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Managing and measuring sales performance to grow results

If you have a person on your sales team who is not performing their job to expectations, there are essentially only three major reasons for it:

  •  they don't know what the job is
  •  they don't know how to do the job
  •  someone or something is interfering with their desire or ability to do the job

In order to treat these three major causes of failure, we need to assess each of them and ensure we have fulfilled our sales leadership responsibilities. These include:

1. Clearly communicate what the job is, including the:

  • overall mission of the business – where the company is going, what its value proposition is in the market and what it's dedicated to achieving; the
  • objectives of the sales department and the sales team; and
  • their personal role and how it impacts the greater organization including their specific responsibilities, tasks they must perform, how they will be measured and the standards they must live up to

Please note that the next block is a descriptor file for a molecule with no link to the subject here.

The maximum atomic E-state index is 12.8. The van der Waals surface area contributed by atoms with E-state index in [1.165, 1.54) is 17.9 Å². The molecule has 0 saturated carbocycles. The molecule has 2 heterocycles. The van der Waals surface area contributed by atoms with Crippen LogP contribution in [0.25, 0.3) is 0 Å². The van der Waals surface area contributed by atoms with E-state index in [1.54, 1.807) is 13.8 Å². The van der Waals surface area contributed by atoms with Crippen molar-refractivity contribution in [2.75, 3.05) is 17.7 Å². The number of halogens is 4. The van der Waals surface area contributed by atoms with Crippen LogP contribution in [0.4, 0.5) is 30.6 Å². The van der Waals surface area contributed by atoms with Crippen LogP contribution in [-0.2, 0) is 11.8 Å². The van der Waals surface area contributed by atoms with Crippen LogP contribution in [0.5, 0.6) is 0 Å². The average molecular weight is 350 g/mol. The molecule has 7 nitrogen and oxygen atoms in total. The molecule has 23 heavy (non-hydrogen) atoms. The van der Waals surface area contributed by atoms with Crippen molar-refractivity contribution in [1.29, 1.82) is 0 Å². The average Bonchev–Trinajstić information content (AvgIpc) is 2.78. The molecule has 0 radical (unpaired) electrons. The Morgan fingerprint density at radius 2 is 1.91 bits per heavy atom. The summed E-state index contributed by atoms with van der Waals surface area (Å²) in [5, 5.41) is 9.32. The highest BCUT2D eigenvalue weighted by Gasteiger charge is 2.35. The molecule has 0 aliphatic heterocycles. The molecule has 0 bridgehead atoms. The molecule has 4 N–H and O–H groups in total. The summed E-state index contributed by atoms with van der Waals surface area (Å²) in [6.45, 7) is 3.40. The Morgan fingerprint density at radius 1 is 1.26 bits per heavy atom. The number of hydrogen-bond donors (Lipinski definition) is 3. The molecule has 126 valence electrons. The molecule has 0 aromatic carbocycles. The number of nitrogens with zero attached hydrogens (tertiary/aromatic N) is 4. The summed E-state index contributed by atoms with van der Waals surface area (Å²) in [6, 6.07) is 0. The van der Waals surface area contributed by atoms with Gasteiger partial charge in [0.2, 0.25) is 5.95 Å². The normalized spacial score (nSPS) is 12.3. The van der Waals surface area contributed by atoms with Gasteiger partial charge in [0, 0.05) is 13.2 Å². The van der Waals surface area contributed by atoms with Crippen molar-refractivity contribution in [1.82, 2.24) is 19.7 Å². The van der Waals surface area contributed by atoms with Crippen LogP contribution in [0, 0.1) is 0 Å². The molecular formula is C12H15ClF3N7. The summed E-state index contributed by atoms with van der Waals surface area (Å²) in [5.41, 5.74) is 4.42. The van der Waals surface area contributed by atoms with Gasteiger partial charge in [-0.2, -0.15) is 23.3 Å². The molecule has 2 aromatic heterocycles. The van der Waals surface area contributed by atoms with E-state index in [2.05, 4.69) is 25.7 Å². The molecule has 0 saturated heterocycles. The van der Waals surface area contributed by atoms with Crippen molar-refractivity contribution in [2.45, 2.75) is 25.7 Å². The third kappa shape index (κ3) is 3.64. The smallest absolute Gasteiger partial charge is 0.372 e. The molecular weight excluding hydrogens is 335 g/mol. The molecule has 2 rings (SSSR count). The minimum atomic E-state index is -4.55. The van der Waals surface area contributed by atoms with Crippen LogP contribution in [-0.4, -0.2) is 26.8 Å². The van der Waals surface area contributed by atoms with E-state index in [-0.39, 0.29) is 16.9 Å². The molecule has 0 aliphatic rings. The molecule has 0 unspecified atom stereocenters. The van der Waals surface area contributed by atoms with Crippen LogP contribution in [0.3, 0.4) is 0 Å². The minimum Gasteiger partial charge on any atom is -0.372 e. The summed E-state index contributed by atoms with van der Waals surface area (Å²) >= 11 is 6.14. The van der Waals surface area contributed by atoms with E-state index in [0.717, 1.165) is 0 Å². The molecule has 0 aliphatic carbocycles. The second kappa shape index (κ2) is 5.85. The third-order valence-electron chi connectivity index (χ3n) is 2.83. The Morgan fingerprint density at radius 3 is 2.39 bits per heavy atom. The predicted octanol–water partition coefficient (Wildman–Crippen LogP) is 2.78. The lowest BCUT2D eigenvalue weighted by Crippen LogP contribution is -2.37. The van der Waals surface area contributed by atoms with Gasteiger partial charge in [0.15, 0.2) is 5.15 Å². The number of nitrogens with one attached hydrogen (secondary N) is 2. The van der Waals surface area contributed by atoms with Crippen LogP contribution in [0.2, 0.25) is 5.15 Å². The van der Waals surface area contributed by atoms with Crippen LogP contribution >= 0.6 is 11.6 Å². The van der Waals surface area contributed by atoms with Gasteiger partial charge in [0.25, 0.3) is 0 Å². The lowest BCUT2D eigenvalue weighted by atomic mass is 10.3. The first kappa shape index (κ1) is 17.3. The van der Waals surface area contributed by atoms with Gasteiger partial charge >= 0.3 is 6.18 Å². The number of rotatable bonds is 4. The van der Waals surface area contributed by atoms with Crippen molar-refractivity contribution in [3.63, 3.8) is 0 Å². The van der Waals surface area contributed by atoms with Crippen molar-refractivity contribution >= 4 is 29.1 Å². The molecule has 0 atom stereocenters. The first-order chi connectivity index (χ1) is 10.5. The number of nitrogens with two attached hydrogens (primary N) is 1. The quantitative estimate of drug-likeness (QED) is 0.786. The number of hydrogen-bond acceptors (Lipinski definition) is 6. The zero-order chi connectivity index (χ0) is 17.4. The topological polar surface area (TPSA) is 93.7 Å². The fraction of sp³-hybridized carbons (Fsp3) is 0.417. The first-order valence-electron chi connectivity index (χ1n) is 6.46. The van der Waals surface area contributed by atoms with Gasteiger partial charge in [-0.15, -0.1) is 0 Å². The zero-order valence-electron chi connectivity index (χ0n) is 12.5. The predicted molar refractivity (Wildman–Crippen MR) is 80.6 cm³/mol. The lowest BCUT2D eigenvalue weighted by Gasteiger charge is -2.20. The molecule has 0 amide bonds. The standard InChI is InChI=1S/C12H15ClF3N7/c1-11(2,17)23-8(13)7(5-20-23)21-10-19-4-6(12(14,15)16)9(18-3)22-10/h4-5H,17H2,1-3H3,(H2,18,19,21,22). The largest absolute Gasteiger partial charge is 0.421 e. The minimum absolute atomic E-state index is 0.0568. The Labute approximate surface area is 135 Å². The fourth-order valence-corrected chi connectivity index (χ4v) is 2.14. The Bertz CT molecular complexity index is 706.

2. Ensure they know how to carry out these sales responsibilities and tasks and where possible, provide a mentor within the business that can assist and guide the employee in their role; this means training and coaching is a continuous responsibility

3. Ensure there is no task interference that will adversely impede their work; this could be other people that interfere with a salesperson's performance or a lack of tools for example

In order to assess these issues on an ongoing basis it's important to measure their performance.

Measuring sales performance

There's not job in the world that can't be measured, including that of a research scientist! You can assign one or a combination of the following four measures to any sales force job:

  •  Quantity – sales volume, dollar revenue generated, accounts acquired, etc
  •  Quality – customer relationship satisfaction, margin achieved
  •  Timeliness – results, reports etc on time
  •  Cost effectiveness – performance within agreed expense budgets

It is imperative that you measure your sales people's performance so they can truly understand their job, and be consciously competent. People do not respect what you expect, they respect what you inspect. Accordingly, measuring performance should not be used as a basis for punishing people; it should be used as a way to recognise people for their performance, and it gives sales management a basis for positively reinforcing the behaviour they expect and achieve from each person on the sales team. When sales people are not effectively measured, management in effect fails its people.